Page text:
Alex Cwiok

Staff Writer

Wondering why you’ve seen a lot of purple across campus this past week? It’s all from a small group of students trying to raise awareness for domestic violence and animal abuse for a business project.

Purple for Peace, a small business designed to raise funds for the SPCA and the Peace River Center, was on campus last week selling homemade chocolates for $1. The name comes from the domestic violence awareness purple ribbon.

Erica Bitting, Darby Frankfurth, Chris- tine Kline and Conor Huey-Berns, parked themselves in Badcock Garden on week- day afternoons to spread the word through social media and poster advertisements by selling candy.

The group members proposed the philanthropic project because domestic violence is a cause that they are all passionate about.

“We originally just had the idea of Purple for Peace, being for the Peace River Center and during Valentine’s Day,” Bitting said.

They wanted to expand their opportunity and add another event to their project, leading them to raise funds for the SPCA as well.

“We are all against animal and human abuse and we highly value the success of the two organizations,” Frankfurth said. “The means of getting donations changed as we looked further into prices, products and labor.”

The philanthropy is something that all of the members are passionate about for one reason or another. Frankfurth and Kline are members of Alpha Chi Omega, whose national philanthropy is domestic violence awareness and whose local philanthropy is the SPCA.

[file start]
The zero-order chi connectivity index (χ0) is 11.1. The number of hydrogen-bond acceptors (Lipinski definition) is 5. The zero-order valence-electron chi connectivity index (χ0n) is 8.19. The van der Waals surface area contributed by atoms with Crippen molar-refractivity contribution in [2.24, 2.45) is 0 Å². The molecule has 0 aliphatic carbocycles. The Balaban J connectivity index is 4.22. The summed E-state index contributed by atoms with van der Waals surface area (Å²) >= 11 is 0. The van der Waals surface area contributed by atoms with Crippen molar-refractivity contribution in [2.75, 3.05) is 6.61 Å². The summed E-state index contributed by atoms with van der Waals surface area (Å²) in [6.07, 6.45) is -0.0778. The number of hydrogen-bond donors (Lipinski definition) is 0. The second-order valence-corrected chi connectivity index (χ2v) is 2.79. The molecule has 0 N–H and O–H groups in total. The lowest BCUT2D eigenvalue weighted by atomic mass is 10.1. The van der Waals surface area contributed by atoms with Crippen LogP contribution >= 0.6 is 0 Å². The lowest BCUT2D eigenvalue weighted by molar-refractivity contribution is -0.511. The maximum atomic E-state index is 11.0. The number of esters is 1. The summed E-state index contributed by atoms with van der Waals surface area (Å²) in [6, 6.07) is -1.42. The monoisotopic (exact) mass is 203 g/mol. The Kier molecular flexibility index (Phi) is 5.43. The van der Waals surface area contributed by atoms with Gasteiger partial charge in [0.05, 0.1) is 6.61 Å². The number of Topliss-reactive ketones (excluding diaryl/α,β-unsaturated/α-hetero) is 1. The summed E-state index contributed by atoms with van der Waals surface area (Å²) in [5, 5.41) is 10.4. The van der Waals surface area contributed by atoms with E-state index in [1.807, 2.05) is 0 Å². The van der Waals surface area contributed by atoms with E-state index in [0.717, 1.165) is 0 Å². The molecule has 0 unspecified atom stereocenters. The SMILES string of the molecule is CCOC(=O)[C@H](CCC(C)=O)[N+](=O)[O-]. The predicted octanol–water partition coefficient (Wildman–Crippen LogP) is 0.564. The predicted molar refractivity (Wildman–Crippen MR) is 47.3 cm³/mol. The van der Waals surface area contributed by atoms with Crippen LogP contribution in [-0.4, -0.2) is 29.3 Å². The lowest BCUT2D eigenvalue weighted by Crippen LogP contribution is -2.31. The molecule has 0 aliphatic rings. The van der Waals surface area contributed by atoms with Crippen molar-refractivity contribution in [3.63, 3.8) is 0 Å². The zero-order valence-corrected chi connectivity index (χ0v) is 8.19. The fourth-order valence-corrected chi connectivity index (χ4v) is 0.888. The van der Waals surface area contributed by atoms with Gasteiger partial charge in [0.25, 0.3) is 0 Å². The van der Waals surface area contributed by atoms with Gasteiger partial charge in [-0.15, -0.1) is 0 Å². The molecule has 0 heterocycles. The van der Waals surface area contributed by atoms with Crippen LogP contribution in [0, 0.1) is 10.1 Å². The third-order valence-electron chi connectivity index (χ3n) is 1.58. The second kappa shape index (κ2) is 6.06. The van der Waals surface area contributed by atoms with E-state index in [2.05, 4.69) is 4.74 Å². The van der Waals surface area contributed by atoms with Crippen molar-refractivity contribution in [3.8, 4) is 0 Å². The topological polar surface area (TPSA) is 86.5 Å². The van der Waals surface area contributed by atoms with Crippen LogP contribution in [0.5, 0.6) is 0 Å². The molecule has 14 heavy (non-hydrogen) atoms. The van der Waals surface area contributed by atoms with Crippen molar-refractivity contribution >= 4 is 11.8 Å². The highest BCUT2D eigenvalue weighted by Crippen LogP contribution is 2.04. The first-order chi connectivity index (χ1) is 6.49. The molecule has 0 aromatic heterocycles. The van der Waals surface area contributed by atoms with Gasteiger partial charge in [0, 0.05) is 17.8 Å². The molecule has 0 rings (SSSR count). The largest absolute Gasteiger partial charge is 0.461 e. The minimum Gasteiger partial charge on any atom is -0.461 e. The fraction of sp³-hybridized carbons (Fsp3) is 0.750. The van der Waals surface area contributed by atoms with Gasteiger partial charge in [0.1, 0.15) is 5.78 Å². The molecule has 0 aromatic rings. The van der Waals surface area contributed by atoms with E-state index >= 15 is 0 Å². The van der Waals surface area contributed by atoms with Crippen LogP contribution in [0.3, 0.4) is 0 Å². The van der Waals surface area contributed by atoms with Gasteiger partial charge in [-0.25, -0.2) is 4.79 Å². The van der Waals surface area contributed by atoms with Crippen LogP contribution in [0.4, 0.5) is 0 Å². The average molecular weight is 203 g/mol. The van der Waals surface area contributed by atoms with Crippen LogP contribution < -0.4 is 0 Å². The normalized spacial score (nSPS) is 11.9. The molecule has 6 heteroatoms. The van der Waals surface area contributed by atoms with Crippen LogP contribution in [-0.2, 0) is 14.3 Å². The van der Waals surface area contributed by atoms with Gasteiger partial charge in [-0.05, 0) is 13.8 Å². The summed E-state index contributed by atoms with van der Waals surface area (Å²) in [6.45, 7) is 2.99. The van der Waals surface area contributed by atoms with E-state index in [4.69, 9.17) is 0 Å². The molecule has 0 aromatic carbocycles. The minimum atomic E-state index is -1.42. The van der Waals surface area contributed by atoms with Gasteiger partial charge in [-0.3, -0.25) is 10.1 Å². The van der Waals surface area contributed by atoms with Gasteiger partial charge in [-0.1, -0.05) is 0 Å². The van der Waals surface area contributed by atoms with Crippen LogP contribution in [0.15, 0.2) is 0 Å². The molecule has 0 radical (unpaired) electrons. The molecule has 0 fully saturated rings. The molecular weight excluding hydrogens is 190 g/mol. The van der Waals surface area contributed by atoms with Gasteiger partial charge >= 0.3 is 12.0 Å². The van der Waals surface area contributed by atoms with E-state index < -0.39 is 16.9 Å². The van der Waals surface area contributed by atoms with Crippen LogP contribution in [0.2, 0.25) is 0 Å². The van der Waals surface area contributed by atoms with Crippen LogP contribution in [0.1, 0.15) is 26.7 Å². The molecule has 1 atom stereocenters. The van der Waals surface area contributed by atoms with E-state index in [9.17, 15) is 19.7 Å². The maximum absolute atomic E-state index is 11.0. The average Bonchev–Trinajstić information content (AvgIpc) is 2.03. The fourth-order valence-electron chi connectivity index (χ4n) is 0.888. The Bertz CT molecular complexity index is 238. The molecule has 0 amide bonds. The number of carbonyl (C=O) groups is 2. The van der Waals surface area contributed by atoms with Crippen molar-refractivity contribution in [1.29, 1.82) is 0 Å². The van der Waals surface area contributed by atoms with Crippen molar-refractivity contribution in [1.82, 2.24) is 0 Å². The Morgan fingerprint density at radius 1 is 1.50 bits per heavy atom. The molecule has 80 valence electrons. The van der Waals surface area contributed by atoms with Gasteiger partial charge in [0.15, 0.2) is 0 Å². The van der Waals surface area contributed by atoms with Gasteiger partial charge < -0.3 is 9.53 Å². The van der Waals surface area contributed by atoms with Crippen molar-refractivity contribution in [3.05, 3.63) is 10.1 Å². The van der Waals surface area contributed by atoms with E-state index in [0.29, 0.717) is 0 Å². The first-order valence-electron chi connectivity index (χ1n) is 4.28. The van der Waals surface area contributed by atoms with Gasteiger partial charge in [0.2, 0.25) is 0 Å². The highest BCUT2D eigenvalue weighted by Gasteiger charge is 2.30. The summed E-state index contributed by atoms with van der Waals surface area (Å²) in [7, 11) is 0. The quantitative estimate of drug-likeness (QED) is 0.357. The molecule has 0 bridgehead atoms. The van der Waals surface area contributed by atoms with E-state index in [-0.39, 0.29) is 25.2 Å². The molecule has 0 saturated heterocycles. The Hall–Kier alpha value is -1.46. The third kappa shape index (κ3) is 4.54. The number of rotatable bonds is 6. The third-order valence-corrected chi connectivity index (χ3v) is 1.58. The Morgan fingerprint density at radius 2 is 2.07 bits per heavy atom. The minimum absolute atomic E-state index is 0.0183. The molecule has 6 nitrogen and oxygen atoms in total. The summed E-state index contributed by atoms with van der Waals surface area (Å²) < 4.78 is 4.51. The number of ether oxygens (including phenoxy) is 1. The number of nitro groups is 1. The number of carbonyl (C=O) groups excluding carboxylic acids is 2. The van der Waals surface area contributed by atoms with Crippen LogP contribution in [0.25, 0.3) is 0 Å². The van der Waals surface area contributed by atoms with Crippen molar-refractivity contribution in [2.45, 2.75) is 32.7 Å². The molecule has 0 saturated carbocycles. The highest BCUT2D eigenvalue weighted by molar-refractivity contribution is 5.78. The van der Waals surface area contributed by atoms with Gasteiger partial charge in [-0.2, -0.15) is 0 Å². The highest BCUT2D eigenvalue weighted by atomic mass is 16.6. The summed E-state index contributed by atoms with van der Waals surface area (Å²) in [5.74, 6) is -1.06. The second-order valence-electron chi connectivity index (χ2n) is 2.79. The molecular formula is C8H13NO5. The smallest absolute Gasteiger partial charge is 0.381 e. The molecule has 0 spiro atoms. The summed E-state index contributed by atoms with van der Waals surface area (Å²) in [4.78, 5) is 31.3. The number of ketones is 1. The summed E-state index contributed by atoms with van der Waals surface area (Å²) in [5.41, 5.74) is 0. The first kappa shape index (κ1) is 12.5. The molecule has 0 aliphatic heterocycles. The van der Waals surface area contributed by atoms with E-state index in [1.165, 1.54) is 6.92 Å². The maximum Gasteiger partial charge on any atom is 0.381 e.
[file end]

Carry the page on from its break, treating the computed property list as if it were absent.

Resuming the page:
Bitting supports Peace River Center because of what it provides for a variety of people, including victims of domestic abuse. Bitting is a member of Kappa Delta, whose national philanthropy is child abuse prevention.

The project began with selling the chocolate lollipops, and it has raised over $200 so far. Next month, the group plans to host a benefit concert with Huey-Berns and Bitting as the musical talent. They will sell wristbands to continue the fundraising. The SPCA will be at the concert with animals to show donors where their money is going.

Principles of Management professor Michael Knudstrup is impressed with the project so far.

“I thought they were a very ambitious group with a lot of ideas for running their business/project,” Knudstrup said. “I bought one of their Valentine’s Day chocolate lollipops and it was quite good.”

According to Knudstrup, this project is to help them bridge the gap between the classroom and the world of work.

“This is part of our focus on engaged learning. They get to choose their focus but all student groups must create, design and manage their own projects,” Knudstrup said.

Frankfurth said that she has “learned a lot about how running a small business works, along with how these two very important organizations run off of much needed donations.”

“Purple for Peace has every indication of being a high performing group with a project they can look back upon someday with pride,” Knudstrup said.

The benefit concert and further fundraising will take place sometime in March.